FAO Regional Office for Europe and Central Asia

Kazakhstan works toward securing precious pastures for future generations

Sustainable pasture management in Kazakhstan, including the basics of desert pasture animal husbandry and forage production in dry conditions, the introduction of field school approaches for livestock farmers, and many other aspects were discussed during FAO’s recent virtual training.

“Sustainable management ensures the long-term use of pastures and allows for the optimization of pasture production without harming the environment,” said Eran Raizman, FAO senior animal health and production officer.

Livestock is among the leading agricultural sectors in Central Asia, including Kazakhstan, which employs a significant portion of the population. About 72 percent of the region's area is rangeland, but it is poorly managed.

The degradation of pastures has serious consequences – low livestock productivity and increased rural poverty, which in turn makes villagers more vulnerable to external stresses such as climate change. In addition, abandoned remote pastures become overgrown with aggressive weeds with low quality nutrient content for animals, whose excessive growth also negatively affects biodiversity.

Held within the framework of the GEF-funded multi-country project "Integrated natural resources management in drought-prone and salt-affected agricultural production landscapes in Central Asia and Turkey" (CACILM2), the webinar has become an international platform for discussing current issues on the conservation and restoration of Central Asia's most valuable natural resource – pastures.

“Pastures are a very valuable resource, both in terms of biodiversity conservation and mitigation of climate change risks and the well-being of the population,” said Mahmud Shaumarov, CACILM-2 regional coordinator. "Therefore, this joint FAO and GEF programme attaches great importance to training, as well as the introduction of effective approaches and agricultural technologies for the conservation and restoration of pastures in the Central Asian region."

Pastures make up more than 186 million hectares or 84.1 percent of all farmland in Kazakhstan, which puts the country in fifth place in the world in terms of pasture area. However, over the past hundred years, 48 million hectares of land have been degraded in the country, including 38 percent of pastureland.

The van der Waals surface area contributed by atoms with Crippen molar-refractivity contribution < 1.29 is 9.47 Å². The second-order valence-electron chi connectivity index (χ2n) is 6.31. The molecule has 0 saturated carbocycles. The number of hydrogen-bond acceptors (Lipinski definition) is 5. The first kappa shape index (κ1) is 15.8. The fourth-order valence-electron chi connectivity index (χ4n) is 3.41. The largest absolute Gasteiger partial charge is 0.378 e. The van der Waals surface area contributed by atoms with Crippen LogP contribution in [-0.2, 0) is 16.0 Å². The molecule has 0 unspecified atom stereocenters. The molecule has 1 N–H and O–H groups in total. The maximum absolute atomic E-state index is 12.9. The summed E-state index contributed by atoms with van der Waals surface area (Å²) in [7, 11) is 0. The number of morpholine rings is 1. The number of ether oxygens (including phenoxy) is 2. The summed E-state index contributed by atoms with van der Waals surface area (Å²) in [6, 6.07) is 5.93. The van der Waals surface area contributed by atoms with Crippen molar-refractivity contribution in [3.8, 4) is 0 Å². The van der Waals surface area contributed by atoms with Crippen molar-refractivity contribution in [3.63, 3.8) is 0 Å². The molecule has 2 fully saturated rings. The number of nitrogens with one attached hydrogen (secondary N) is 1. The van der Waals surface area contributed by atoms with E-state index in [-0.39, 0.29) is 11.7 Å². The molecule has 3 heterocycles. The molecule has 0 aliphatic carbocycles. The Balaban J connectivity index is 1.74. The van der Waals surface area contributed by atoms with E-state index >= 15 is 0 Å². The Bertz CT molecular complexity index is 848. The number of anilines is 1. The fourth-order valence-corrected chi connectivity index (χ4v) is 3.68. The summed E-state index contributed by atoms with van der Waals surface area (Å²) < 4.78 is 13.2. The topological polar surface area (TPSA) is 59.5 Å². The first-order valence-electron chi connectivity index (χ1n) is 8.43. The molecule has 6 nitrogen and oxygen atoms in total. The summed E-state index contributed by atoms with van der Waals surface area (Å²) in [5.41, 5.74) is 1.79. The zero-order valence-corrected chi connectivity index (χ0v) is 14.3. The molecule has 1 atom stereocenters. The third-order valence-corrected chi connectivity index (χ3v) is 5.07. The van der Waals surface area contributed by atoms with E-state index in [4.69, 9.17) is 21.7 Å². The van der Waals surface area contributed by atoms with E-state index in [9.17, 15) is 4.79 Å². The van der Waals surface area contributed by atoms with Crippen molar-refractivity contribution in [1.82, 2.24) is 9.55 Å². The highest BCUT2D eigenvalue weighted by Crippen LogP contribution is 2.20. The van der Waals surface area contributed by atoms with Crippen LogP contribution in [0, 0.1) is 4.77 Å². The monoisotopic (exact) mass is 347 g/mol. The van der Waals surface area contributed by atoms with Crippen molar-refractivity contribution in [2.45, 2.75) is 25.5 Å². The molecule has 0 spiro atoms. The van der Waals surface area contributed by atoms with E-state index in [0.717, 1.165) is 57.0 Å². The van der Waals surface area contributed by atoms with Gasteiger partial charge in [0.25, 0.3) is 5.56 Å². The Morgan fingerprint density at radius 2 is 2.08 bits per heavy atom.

Two factors hinder the sustainable management of this resource not only in Kazakhstan, but also in all Central Asian countries: excessive pressure and trampling affect fields around settlements and grazing areas, while more remote pastures are inaccessible due to the lack of water sources and infrastructure (roads, bridges, housing, communications, and many more).

"In Kazakhstan the issue of rational pasture management is quite acute,” stated Marat Usbaev, department head of the Land Management Committee at the Kazakh Ministry of Agriculture. “We are particularly concerned about the degradation of pastures around villages; therefore, we are very happy that FAO is paying attention to this problem and working in Kazakhstan in this direction."

It is also necessary to improve the legislative and institutional framework in the field of land resources and improve knowledge in the field of sustainable pasture management to address the issue successfully.

“The need for effective pasture management in Kazakhstan is inextricably linked to the development of family farming, which is especially relevant in the context of the UN Decade of Family Farming 2019–2028,” said Kairat Nazhmidenov, FAO Representative in Kazakhstan, in his welcoming words to the participants. “By managing rangeland resources efficiently, we also contribute to the achievement of the Sustainable Development Goals.”

The webinar brought together more than 80 agricultural specialists from all the countries of Central Asia, as well as from Australia, Armenia, Azerbaijan, Germany, Georgia, Italy, Mongolia, and Turkey. The training sessions were lead by FAO specialists, including Eran Raizman and Almasbek Sadyrbayev, Chairman of the Board of the Kazakh National Association of Sheep Breeders.

21 October 2020, Nur-Sultan, Kazakhstan